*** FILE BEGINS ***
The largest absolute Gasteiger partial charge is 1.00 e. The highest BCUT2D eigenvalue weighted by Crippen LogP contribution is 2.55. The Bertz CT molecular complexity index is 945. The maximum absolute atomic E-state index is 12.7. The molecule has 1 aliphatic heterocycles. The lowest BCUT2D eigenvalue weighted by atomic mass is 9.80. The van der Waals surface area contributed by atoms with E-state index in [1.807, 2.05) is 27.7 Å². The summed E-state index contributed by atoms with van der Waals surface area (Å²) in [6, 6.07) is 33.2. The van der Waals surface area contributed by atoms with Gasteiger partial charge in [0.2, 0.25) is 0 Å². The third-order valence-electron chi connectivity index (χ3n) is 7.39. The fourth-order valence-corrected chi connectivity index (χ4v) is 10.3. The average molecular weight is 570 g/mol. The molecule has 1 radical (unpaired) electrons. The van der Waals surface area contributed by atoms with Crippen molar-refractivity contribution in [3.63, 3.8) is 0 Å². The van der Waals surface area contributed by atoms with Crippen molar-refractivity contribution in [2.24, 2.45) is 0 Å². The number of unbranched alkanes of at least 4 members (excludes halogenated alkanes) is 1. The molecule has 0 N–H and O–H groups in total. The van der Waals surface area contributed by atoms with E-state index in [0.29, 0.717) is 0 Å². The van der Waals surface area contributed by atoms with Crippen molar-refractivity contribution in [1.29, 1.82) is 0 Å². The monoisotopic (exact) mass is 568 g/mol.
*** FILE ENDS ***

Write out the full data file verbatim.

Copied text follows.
The largest absolute Gasteiger partial charge is 1.00 e. The highest BCUT2D eigenvalue weighted by Crippen LogP contribution is 2.55. The Bertz CT molecular complexity index is 945. The maximum absolute atomic E-state index is 12.7. The molecule has 1 aliphatic heterocycles. The lowest BCUT2D eigenvalue weighted by atomic mass is 9.80. The van der Waals surface area contributed by atoms with E-state index in [1.807, 2.05) is 27.7 Å². The summed E-state index contributed by atoms with van der Waals surface area (Å²) in [6, 6.07) is 33.2. The van der Waals surface area contributed by atoms with Gasteiger partial charge in [0.2, 0.25) is 0 Å². The third-order valence-electron chi connectivity index (χ3n) is 7.39. The fourth-order valence-corrected chi connectivity index (χ4v) is 10.3. The average molecular weight is 570 g/mol. The molecule has 1 radical (unpaired) electrons. The van der Waals surface area contributed by atoms with Crippen molar-refractivity contribution in [3.63, 3.8) is 0 Å². The van der Waals surface area contributed by atoms with Crippen molar-refractivity contribution in [2.24, 2.45) is 0 Å². The number of unbranched alkanes of at least 4 members (excludes halogenated alkanes) is 1. The molecule has 0 N–H and O–H groups in total. The van der Waals surface area contributed by atoms with E-state index in [0.29, 0.717) is 0 Å². The van der Waals surface area contributed by atoms with Crippen molar-refractivity contribution in [1.29, 1.82) is 0 Å². The monoisotopic (exact) mass is 568 g/mol.